Sustainable Landscaping

Transitioning to Electric Landscaping Equipment

If you have stepped into your local Home Depot or Lowe's recently to look for landscaping equipment for your home, you will have noticed that their shelves are piled high with brands like Ryobi, GreenWorks, DeWalt, Ego, and many others. The country's landscaping equipment is going electric! Using electric landscaping equipment makes sense from noise, emissions and health perspectives! Plus, the power and runtime of electric landscaping equipment has improved dramatically over the past few years. Although the initial cost of electric landscaping equipment may be higher than their gas-powered counterparts, it is estimated that over their lifetime, battery equipment will wind up costing less.

The battery revolution began with electric trimmers and leaf blowers, which are easier to power with batteries. This allowed the transition away from gas-powered trimmers and leaf blowers, which are heavy, noisy, and emit fumes. Electric trimmers are now widely used and may soon overtake their gas-powered counterparts. When it comes to leaf blowers, please remember that LEAVES ARE NOT LITTER! However, turf grass does get smothered by leaves. To avoid this, please prioritize mulching them in place. When leaves need to be relocated to avoid creating slippery surfaces, electric leaf blowers are preferable to their gas-powered counterparts.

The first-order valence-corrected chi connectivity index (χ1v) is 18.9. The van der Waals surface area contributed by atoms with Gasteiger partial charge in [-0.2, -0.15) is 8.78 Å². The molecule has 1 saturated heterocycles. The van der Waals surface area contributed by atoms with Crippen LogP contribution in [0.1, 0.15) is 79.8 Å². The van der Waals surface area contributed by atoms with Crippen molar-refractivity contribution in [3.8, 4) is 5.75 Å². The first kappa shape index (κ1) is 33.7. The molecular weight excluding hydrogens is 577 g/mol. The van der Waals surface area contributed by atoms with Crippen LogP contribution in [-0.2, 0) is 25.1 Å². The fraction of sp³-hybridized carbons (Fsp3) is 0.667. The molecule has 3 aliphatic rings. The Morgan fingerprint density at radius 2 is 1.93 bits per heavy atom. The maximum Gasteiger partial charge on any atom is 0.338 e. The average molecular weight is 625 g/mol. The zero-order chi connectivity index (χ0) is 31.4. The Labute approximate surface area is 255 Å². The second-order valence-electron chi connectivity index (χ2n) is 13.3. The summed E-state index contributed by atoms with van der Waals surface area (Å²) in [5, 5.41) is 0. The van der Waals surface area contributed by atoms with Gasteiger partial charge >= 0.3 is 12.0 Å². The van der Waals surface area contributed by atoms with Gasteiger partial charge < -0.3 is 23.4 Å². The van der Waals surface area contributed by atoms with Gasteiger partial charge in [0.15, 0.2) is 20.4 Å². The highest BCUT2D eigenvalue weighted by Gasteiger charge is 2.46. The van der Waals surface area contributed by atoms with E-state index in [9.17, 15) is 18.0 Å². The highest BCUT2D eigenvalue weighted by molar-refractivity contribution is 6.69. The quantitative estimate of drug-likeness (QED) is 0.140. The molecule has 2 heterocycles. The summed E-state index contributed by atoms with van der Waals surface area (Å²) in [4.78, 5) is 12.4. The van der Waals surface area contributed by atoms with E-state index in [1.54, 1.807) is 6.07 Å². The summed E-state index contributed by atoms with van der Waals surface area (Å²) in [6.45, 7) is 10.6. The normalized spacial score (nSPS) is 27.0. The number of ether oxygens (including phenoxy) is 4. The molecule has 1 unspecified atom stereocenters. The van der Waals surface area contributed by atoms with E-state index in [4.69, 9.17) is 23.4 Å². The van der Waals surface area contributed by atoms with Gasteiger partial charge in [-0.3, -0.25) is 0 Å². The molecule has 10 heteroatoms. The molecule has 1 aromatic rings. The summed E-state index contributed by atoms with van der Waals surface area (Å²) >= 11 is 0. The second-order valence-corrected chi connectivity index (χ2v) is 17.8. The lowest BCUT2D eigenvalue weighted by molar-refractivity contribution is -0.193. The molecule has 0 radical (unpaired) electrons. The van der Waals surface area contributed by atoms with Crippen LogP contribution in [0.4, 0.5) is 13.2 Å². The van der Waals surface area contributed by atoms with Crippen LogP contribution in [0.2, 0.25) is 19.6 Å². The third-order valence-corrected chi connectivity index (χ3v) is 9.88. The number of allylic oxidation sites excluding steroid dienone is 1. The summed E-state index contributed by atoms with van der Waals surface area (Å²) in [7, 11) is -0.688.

Electric lawnmowers come in three categories: push, self-propelled, and riding. Today's top cordless mowers can tackle an hour or two of cutting on a single charge-enough for around half an acre. Compared to gas-powered mowers, which need spark plugs, oil changes, and gas, their electric counterparts just need to be charged or plugged in. They are quieter, and best of all: no fumes!

Electric vehicles are increasingly being used for landscaping and today's EV revolution is keeping pace with the advances in electric landscaping equipment. The all-electric Ford 150 Lightning has a 7700 lbs max towing capacity in addition to having ample space in the trunk to transport an electric lawnmower along with its battery pack to landscaping jobs. Battery packs can be charged from the truck between jobs, and then plugged into the mower/trimmer/blower when needed.